Trees became a political issue so long ago, too
I was watching a tv show about Queen Victoria and Prince Albert and the subject came up about the first World's Fair, which was called the Great Exhibition, that was created in Hyde Park in 1851. The trees in the park were a big issue at the time. It was Prince Albert's idea to bring the "first World's Fair" to London, to show how world economies could work together to make things better, especially in London. The Prince, and Queen, wanted to improve living and working conditions for "laboring classes."
The people that were against the project being placed in Hyde Park used all sorts of excuses because Parliament against the Prince at the time, not so much his idea, they just didn't like him. And the trees were used as reason for not allowing the project to proceed. Enormous Elm trees covered the park and this was a great concern to the people at the time (mostly as an excuse to stop the project, but it was interesting that even back then, trees were being used for political reasons).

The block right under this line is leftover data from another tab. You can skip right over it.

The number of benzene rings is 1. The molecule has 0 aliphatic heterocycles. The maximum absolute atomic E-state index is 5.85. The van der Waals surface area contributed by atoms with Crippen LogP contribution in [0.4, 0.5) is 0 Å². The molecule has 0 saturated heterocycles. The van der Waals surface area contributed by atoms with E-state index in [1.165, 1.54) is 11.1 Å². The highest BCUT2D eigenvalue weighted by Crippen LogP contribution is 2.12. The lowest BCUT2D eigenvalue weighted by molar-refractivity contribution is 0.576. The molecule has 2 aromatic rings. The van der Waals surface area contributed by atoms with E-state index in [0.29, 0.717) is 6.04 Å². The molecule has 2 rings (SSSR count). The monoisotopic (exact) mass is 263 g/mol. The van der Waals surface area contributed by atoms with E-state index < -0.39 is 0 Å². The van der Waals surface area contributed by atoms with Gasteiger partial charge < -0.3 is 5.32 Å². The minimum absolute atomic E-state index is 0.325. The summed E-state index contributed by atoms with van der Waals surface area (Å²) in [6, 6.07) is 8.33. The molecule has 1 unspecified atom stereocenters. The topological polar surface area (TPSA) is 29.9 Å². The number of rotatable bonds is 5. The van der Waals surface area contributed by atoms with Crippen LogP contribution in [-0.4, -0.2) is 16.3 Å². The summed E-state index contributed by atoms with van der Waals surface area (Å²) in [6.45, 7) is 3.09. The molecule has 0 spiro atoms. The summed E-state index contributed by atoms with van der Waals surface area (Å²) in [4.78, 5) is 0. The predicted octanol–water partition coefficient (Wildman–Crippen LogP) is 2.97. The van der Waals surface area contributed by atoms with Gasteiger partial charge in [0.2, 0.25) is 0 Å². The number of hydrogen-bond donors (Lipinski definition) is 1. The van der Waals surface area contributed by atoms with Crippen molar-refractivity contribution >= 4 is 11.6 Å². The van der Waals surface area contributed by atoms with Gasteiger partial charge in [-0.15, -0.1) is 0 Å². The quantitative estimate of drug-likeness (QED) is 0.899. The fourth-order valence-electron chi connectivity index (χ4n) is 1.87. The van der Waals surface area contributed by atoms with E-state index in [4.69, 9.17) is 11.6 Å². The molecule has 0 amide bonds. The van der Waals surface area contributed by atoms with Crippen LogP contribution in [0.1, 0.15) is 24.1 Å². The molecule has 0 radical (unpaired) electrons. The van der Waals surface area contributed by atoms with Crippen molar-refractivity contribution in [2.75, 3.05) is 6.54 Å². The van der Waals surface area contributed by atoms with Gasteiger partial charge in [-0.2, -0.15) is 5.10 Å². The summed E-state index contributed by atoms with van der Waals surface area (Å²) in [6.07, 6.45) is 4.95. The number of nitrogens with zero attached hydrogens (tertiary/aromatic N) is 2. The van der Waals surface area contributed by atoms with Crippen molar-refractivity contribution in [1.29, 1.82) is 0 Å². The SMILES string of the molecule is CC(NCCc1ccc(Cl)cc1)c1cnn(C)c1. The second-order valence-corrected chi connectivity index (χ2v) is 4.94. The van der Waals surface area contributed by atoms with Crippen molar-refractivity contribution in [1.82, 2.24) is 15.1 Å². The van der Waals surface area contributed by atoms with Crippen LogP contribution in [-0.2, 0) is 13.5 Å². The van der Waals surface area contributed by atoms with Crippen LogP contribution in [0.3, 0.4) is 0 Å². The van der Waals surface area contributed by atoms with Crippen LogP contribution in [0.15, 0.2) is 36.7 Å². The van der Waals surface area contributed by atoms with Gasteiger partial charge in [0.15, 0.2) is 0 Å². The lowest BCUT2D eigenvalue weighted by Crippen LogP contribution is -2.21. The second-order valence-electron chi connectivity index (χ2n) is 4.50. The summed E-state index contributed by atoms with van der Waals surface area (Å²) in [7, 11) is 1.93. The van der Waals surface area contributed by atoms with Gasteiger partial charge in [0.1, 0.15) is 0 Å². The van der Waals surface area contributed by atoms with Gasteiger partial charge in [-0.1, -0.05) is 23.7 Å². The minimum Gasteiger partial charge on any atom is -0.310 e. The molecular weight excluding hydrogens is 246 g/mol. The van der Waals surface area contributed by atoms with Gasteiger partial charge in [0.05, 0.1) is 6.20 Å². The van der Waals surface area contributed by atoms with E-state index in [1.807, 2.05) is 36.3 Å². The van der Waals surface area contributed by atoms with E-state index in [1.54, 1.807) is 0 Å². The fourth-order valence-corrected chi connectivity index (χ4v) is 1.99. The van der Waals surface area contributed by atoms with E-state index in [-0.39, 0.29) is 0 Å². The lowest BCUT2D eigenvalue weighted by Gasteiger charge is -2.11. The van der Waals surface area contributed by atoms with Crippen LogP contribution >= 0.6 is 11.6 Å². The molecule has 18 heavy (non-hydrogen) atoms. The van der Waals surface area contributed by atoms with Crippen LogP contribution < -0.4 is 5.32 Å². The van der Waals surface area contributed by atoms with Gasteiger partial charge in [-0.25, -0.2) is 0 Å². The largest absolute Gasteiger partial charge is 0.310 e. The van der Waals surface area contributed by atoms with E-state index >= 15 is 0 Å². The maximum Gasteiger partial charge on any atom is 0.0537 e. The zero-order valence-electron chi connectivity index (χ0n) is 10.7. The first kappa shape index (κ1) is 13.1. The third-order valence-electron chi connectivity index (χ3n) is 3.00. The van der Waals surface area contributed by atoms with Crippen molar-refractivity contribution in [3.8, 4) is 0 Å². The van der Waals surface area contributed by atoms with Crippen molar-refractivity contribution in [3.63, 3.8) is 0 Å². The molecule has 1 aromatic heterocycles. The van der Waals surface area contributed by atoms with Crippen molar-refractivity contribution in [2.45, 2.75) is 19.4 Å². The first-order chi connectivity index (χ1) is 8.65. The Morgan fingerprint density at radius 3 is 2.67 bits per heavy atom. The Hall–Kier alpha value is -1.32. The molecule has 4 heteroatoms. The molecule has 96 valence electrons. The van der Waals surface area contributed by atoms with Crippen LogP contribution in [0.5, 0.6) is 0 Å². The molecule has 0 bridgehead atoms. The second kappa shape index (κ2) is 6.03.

In the end, a huge glass structure called the "Crystal Palace" was erected, which enveloped the trees and included many inside the structure and not one tree was harmed. They called this technique "man's triumph over nature," because they managed to create the structure and not harm the trees. Their triumph and objective was to save the trees, and they did. The Great Exhibition opened on May 1, 1851 to massive crowds (six million in five months, London's population at the time was two million).
External links about the Great Palace:
The London Exhibition
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